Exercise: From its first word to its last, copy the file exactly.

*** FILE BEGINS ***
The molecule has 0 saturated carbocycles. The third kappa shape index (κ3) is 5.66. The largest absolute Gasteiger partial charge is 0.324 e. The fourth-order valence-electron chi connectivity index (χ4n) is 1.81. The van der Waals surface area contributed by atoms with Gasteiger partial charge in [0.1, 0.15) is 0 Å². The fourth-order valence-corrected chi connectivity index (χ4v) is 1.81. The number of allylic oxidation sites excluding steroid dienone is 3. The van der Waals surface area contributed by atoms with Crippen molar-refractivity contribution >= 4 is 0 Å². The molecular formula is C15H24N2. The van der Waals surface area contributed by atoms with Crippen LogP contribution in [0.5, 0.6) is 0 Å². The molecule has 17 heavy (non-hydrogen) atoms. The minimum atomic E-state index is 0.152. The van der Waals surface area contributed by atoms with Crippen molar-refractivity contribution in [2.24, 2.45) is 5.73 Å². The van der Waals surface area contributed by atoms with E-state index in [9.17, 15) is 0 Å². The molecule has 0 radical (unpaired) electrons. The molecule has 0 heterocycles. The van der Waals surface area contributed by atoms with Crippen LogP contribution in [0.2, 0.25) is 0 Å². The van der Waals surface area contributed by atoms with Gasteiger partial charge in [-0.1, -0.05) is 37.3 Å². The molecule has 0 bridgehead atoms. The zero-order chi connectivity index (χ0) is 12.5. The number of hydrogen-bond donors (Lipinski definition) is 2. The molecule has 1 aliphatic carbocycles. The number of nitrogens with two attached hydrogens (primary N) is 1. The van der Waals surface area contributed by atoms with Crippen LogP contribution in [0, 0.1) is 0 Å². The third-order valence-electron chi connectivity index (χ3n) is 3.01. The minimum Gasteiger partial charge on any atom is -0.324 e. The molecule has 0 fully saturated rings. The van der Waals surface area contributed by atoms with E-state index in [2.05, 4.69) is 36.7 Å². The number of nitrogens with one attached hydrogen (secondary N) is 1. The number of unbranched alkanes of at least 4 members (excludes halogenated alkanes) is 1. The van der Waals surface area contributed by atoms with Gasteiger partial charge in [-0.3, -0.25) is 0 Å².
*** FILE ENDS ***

The molecule has 0 saturated carbocycles. The third kappa shape index (κ3) is 5.66. The largest absolute Gasteiger partial charge is 0.324 e. The fourth-order valence-electron chi connectivity index (χ4n) is 1.81. The van der Waals surface area contributed by atoms with Gasteiger partial charge in [0.1, 0.15) is 0 Å². The fourth-order valence-corrected chi connectivity index (χ4v) is 1.81. The number of allylic oxidation sites excluding steroid dienone is 3. The van der Waals surface area contributed by atoms with Crippen molar-refractivity contribution >= 4 is 0 Å². The molecular formula is C15H24N2. The van der Waals surface area contributed by atoms with Crippen LogP contribution in [0.5, 0.6) is 0 Å². The molecule has 17 heavy (non-hydrogen) atoms. The minimum atomic E-state index is 0.152. The van der Waals surface area contributed by atoms with Crippen molar-refractivity contribution in [2.24, 2.45) is 5.73 Å². The van der Waals surface area contributed by atoms with E-state index in [9.17, 15) is 0 Å². The molecule has 0 radical (unpaired) electrons. The molecule has 0 heterocycles. The van der Waals surface area contributed by atoms with Crippen LogP contribution in [0.2, 0.25) is 0 Å². The van der Waals surface area contributed by atoms with Gasteiger partial charge in [-0.1, -0.05) is 37.3 Å². The molecule has 0 bridgehead atoms. The zero-order chi connectivity index (χ0) is 12.5. The number of hydrogen-bond donors (Lipinski definition) is 2. The molecule has 1 aliphatic carbocycles. The number of nitrogens with two attached hydrogens (primary N) is 1. The van der Waals surface area contributed by atoms with Crippen LogP contribution in [0, 0.1) is 0 Å². The third-order valence-electron chi connectivity index (χ3n) is 3.01. The minimum Gasteiger partial charge on any atom is -0.324 e. The molecule has 0 fully saturated rings. The van der Waals surface area contributed by atoms with E-state index in [2.05, 4.69) is 36.7 Å². The number of nitrogens with one attached hydrogen (secondary N) is 1. The number of unbranched alkanes of at least 4 members (excludes halogenated alkanes) is 1. The van der Waals surface area contributed by atoms with Gasteiger partial charge in [-0.3, -0.25) is 0 Å².